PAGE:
Some potential good news — Fox is reporting that President Obama has repeated his opposition to reinstatement of the appalling and Orwellian-named Fairness Doctrine:
"As the president stated during the campaign, he does not believe the Fairness Doctrine should be reinstated," White House spokesman Ben LaBolt said.
As Patrick mentioned earlier this week, some Congressional Democrats have been making noise about reviving the entirely illiberal doctrine, the application of which is considerably more complex in an age of cable and internet news.
However, don't count the Congressional Democrats out yet. There's no telling whether the White House response to this question is misleading. Congress could pass some array of rules that has fundamentally the same impact as the Fairness Doctrine and simply slap a new label on it, and President Obama could use that new label as the excuse to sign off on it. I'd be considerably more comfortable with a stronger statement from the White House, like this: "the President disagrees with, and will not support, any attempt to regulate broadcast content by telling media entities what political or social views they must air, whether or not under the guise of 'fairness' or 'even-handedness.'" I doubt we'll get anything that blunt, though.
The argument over media bias reveals strange incongruities on both sides of the political spectrum. Conservatives tend to oppose the Fairness Doctrine on the grounds that the market, not the government, should drive broadcast content. I agree with that proposition. Yet some conservatives constantly bemoan liberal bias in the media. Accepting for the sake of argument that there is such a bias (a proposition that I think is seriously oversimplified), isn't that bias a result of the same market forces that conservatives cherish? Fox News and Rush Limbaugh and the Wall Street Journal illustrate that conservative media voices can succeed to the extent the market supports them — in other words, Americans can, and do, change the channel to one that suits their need for fairness and accuracy (if you like Fox News) or opinion porn (if you don't). Isn't conservative carping about liberal media bias therefore like my carping about reality TV — a thinly disguised expression of disgust for the taste and judgment of the populace forming the market?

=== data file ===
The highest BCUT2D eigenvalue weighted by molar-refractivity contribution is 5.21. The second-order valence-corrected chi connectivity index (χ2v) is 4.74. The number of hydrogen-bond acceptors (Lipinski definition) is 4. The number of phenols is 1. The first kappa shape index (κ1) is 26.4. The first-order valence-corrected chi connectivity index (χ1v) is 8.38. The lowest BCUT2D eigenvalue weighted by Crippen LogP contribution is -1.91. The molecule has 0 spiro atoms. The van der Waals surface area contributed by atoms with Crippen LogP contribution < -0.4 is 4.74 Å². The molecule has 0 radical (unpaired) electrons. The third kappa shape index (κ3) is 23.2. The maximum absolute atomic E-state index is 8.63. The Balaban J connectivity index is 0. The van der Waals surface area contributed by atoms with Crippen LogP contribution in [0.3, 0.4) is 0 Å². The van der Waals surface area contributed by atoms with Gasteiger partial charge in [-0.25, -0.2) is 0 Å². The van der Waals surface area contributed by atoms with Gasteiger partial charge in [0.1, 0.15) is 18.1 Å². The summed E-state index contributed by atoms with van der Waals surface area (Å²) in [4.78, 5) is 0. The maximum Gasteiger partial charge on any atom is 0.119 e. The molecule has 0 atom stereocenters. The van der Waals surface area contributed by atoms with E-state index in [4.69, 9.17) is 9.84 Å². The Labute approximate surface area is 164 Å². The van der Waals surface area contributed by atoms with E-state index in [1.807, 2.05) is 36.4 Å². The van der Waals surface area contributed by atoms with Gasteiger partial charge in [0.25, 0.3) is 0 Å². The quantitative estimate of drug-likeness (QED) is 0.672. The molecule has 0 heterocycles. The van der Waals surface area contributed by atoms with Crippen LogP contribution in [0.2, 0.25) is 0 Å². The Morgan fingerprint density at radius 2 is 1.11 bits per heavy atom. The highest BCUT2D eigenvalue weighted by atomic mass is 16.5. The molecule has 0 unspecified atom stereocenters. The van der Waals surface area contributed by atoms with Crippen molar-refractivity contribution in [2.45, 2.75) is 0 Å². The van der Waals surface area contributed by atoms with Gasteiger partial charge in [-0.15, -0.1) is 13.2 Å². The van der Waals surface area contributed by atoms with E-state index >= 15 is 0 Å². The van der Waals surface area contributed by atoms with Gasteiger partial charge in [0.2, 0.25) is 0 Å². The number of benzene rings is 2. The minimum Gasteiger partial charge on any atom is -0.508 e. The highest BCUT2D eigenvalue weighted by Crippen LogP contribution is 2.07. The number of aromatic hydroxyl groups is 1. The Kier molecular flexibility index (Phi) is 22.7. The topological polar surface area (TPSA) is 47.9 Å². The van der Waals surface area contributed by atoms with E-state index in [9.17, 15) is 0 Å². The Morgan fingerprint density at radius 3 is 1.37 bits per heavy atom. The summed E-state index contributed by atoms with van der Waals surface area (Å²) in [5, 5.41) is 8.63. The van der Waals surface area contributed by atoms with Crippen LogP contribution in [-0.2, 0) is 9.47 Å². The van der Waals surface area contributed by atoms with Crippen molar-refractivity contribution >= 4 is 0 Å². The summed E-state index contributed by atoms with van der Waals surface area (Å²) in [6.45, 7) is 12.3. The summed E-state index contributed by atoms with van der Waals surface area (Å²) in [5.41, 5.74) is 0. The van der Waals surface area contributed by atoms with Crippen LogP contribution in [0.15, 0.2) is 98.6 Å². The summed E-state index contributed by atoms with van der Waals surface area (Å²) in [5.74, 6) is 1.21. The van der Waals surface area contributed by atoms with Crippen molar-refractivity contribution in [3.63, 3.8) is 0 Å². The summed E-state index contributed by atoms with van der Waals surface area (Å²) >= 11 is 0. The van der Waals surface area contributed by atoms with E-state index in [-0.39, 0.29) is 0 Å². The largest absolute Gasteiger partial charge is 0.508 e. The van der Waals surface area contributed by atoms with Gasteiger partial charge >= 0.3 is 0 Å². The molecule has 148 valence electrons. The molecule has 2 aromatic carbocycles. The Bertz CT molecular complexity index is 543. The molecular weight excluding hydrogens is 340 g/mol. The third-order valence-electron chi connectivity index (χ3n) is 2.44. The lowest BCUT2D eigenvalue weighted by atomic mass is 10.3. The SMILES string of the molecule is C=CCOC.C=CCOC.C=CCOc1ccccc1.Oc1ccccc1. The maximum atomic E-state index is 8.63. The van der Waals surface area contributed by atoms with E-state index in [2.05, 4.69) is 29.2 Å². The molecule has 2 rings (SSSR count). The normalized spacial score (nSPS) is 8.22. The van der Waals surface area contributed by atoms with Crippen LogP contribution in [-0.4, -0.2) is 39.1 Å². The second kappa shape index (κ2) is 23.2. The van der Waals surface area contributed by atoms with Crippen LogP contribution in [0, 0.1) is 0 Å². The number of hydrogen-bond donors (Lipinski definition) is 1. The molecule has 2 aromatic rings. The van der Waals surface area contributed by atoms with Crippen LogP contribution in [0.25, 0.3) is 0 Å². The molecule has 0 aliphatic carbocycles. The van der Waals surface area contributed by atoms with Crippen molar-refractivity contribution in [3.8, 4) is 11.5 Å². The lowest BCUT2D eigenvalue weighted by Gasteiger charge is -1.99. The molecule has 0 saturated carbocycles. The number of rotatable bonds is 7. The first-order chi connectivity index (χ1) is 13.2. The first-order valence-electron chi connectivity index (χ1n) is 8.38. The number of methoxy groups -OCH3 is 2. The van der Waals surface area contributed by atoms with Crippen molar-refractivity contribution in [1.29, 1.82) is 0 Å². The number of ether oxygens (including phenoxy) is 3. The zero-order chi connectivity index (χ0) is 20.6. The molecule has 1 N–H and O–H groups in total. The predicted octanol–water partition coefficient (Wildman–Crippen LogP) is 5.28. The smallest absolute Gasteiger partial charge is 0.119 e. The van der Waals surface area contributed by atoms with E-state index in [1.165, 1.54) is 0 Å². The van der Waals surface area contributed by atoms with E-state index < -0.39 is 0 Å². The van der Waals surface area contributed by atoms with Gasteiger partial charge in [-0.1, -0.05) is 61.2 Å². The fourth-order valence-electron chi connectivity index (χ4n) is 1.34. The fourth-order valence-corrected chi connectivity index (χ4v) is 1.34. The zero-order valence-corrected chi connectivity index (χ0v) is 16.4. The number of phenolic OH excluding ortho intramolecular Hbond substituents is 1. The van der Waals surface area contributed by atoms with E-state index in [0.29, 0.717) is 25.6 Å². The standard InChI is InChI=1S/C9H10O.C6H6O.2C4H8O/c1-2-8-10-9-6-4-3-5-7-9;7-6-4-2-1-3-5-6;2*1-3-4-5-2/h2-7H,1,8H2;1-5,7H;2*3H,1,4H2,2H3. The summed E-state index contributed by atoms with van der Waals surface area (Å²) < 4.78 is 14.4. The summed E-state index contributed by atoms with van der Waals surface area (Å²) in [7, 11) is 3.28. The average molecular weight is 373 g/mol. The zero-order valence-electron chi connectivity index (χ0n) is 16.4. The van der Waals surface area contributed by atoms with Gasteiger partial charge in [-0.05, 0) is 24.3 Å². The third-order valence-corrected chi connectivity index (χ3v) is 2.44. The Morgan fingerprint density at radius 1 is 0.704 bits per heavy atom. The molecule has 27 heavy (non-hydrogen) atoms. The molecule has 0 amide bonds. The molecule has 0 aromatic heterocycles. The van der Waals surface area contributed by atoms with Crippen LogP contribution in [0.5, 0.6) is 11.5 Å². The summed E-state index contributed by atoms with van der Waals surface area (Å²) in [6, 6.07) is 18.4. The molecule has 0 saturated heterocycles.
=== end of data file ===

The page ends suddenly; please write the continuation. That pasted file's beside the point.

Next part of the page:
Liberals are simply hoist from the other direction. Liberals like to claim that there is no liberal media bias, but an actual conservative or corporate bias (again, a highly oversimplified proposition, I think), and vigorously resist and ridicule conservative efforts to police the media for liberal excesses. Some liberals tell us that certain ideas are preferred in the media because the opposing ideas — conservative ideas — have failed, and that this is as it should be. Yet the same liberals are willing to let the government regulate talk radio on the pretense that there is some sort of market flaw preventing liberal thought from surviving there, and that it is somehow in the public interest to force each media outlet to be its own mini-market of ideas. But there is nothing structural that prevents talk radio, or any other media, from running liberal content if it is profitable. Arguments to the contrary rely on cartoonish visions of plutocrats passing up profit in favor of ideological purity — cartoonish visions that rather resemble conservative complaints about the liberal media, in fact.
We'll see whether Congress chooses to test the boundaries of President Obama's opposition to the Fairness Doctrine.
Last 5 posts by Ken White
- Hate Speech Debate on More Perfect Live - September 5th, 2017
- Popehat Goes To The Opera: Un ballo in maschera - August 19th, 2017
- Department of Justice Uses Search Warrant To Get Data On Visitors to Anti-Trump Site - August 14th, 2017
- America At The End of All Hypotheticals - August 14th, 2017
- Lawsplainer: Why John Oliver Is Anti-Diversity Now - August 11th, 2017